Monday, July 5, 2010

Nasturtiums are not just for salads

I’m growing Nasturtium 'Spitfire' for the Garden Bloggers Grow Project. (Thanks to Renee's Garden for the seeds.)

I had thought to grow them up my trellis, but you have to train them since they aren't really climbers--they need to be tied, and the stems keep breaking, because they want to trail. Fortunately, I also planted some along the high edge of one of my vegetable beds, so I'll let them just trail there, and maybe tie a few up the smaller plant stand that they are under.

The ones on the gate and back by my fence are small-too shady for these, but the latest planted-under a plant stand- seem to be thriving.

Nasturtiums, of course, are not just a beautiful flower. They are also a garden beneficial, attracting aphids away from more desirable plants like tomatoes, and are also edible. I often pop a nasturtium flower in my mouth when I'm working outside, for the quick delicious peppery taste, and for a little water.

Recently,the blog came up with the wonderful idea of nasturtium dolma. My leaves were not quite large enough (you need palm-sized leaves to be able to roll them), but I made this layered casserole.

Nasturtium Dolma
1 1/2 cups cooked pearl barley
1 small summer squash, diced
1/4 cup pine nuts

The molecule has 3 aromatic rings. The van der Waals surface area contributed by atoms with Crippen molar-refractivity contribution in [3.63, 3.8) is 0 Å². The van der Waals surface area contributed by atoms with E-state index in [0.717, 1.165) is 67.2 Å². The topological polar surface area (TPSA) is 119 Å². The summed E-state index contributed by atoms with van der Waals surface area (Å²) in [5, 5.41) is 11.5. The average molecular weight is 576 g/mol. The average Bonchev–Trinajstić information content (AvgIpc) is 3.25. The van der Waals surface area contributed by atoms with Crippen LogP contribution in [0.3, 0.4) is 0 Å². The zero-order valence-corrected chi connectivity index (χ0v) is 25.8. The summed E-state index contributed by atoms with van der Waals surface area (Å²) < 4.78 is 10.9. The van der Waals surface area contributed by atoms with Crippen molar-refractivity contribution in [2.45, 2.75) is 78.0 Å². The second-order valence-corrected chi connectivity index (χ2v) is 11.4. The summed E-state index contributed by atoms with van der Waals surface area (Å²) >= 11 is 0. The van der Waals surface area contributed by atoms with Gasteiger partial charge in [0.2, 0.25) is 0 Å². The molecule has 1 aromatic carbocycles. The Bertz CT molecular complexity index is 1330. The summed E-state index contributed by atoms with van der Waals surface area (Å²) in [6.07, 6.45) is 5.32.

small onion, diced
mushroom (any type), diced
cardamom, garam masala, sea salt, black pepper to taste

Stir fry the vegetables and nuts in a little sesame oil; add the spices and continue to saute until the veggies are coated with the oil and spices. Add the cooked barley and saute another 5 minutes or so, until it's all hot and mixed.

Lay out several nasturtium leaves and lay a spoonful of filling on each, then fold and place them side by side in a loaf pan so that the edges of the leaves hold each other up like little envelopes. You don't need to brine or pre-cook the leaves; laying the hot filling on them cooks them slightly, making them a little easier to handle.

Bake at 300F/145C for 20 minutes. Serve with yogurt-cucumber sauce.

(Warning- they fall apart, but are delicious)


  1. Nom nom nom, that sounds really good. One of my three nasties is a climber, all by itself, up the trellis. Overall, though, yeah, best not to force them! :)

  2. That looks and sounds like a delicious dish Xan!

  3. They don't really need to be tied to grow up. You can twine them or guide them up without any need to tie them to anything, in my experience from growing 'moonlight' last year. Recipe looks tasty though.

  4. I've been trying to train them up, but they keep untwining and flopping over. Tried feeding them through the fence, but they break. Still trying though!